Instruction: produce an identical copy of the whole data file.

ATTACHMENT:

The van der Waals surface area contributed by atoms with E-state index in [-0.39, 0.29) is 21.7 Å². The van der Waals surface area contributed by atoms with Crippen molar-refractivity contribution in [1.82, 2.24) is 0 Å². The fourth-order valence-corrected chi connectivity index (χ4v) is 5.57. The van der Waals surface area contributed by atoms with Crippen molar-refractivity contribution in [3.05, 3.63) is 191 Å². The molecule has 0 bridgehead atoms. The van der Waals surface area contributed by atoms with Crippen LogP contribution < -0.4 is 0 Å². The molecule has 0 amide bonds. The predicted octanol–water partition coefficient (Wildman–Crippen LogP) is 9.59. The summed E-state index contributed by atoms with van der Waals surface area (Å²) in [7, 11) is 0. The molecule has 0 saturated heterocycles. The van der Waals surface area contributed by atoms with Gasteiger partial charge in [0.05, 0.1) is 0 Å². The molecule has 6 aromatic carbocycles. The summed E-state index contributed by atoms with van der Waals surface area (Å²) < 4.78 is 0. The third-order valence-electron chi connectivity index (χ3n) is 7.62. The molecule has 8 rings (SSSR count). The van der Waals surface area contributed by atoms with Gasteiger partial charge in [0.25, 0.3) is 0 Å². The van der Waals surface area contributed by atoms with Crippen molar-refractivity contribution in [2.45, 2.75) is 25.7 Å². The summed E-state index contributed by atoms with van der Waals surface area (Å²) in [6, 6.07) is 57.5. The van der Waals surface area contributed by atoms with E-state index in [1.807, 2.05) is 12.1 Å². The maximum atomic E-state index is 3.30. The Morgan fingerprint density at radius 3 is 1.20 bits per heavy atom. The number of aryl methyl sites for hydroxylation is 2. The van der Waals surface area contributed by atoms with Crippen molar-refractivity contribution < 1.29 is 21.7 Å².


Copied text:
The van der Waals surface area contributed by atoms with E-state index in [-0.39, 0.29) is 21.7 Å². The van der Waals surface area contributed by atoms with Crippen molar-refractivity contribution in [1.82, 2.24) is 0 Å². The fourth-order valence-corrected chi connectivity index (χ4v) is 5.57. The van der Waals surface area contributed by atoms with Crippen molar-refractivity contribution in [3.05, 3.63) is 191 Å². The molecule has 0 bridgehead atoms. The van der Waals surface area contributed by atoms with Crippen LogP contribution < -0.4 is 0 Å². The molecule has 0 amide bonds. The predicted octanol–water partition coefficient (Wildman–Crippen LogP) is 9.59. The summed E-state index contributed by atoms with van der Waals surface area (Å²) in [7, 11) is 0. The molecule has 0 saturated heterocycles. The van der Waals surface area contributed by atoms with Gasteiger partial charge in [0.05, 0.1) is 0 Å². The molecule has 6 aromatic carbocycles. The summed E-state index contributed by atoms with van der Waals surface area (Å²) < 4.78 is 0. The third-order valence-electron chi connectivity index (χ3n) is 7.62. The molecule has 8 rings (SSSR count). The van der Waals surface area contributed by atoms with Gasteiger partial charge in [0.25, 0.3) is 0 Å². The van der Waals surface area contributed by atoms with Crippen molar-refractivity contribution in [2.45, 2.75) is 25.7 Å². The summed E-state index contributed by atoms with van der Waals surface area (Å²) in [6, 6.07) is 57.5. The van der Waals surface area contributed by atoms with E-state index in [1.807, 2.05) is 12.1 Å². The maximum atomic E-state index is 3.30. The Morgan fingerprint density at radius 3 is 1.20 bits per heavy atom. The number of aryl methyl sites for hydroxylation is 2. The van der Waals surface area contributed by atoms with Crippen molar-refractivity contribution < 1.29 is 21.7 Å².